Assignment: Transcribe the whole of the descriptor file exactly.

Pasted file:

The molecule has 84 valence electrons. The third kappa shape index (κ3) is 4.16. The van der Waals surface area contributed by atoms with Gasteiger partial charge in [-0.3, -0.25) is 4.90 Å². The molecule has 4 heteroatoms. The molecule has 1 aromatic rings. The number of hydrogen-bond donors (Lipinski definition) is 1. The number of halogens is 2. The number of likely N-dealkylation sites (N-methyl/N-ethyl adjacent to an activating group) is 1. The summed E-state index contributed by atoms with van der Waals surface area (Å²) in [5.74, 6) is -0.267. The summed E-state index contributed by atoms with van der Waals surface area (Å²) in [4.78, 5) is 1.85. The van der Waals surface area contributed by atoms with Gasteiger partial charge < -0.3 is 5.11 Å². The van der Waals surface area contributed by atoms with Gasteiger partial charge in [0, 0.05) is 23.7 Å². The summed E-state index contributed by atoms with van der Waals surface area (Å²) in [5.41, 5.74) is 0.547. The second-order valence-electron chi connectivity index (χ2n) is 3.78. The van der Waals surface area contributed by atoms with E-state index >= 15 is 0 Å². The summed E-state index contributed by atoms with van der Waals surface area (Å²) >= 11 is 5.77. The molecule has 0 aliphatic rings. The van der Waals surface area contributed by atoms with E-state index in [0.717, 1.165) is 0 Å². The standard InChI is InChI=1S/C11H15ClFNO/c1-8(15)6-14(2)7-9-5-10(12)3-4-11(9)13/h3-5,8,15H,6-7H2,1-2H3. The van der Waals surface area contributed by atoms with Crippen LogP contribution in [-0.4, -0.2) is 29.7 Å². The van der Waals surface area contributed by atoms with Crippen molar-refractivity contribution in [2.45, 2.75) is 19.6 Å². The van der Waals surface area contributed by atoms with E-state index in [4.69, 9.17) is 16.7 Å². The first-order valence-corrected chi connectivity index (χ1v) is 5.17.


The molecule has 84 valence electrons. The third kappa shape index (κ3) is 4.16. The van der Waals surface area contributed by atoms with Gasteiger partial charge in [-0.3, -0.25) is 4.90 Å². The molecule has 4 heteroatoms. The molecule has 1 aromatic rings. The number of hydrogen-bond donors (Lipinski definition) is 1. The number of halogens is 2. The number of likely N-dealkylation sites (N-methyl/N-ethyl adjacent to an activating group) is 1. The summed E-state index contributed by atoms with van der Waals surface area (Å²) in [5.74, 6) is -0.267. The summed E-state index contributed by atoms with van der Waals surface area (Å²) in [4.78, 5) is 1.85. The van der Waals surface area contributed by atoms with Gasteiger partial charge < -0.3 is 5.11 Å². The van der Waals surface area contributed by atoms with Gasteiger partial charge in [0, 0.05) is 23.7 Å². The summed E-state index contributed by atoms with van der Waals surface area (Å²) in [5.41, 5.74) is 0.547. The second-order valence-electron chi connectivity index (χ2n) is 3.78. The van der Waals surface area contributed by atoms with E-state index >= 15 is 0 Å². The summed E-state index contributed by atoms with van der Waals surface area (Å²) >= 11 is 5.77. The molecule has 0 aliphatic rings. The van der Waals surface area contributed by atoms with E-state index in [0.717, 1.165) is 0 Å². The standard InChI is InChI=1S/C11H15ClFNO/c1-8(15)6-14(2)7-9-5-10(12)3-4-11(9)13/h3-5,8,15H,6-7H2,1-2H3. The van der Waals surface area contributed by atoms with Crippen LogP contribution in [-0.4, -0.2) is 29.7 Å². The van der Waals surface area contributed by atoms with Crippen molar-refractivity contribution in [2.45, 2.75) is 19.6 Å². The van der Waals surface area contributed by atoms with E-state index in [4.69, 9.17) is 16.7 Å². The first-order valence-corrected chi connectivity index (χ1v) is 5.17.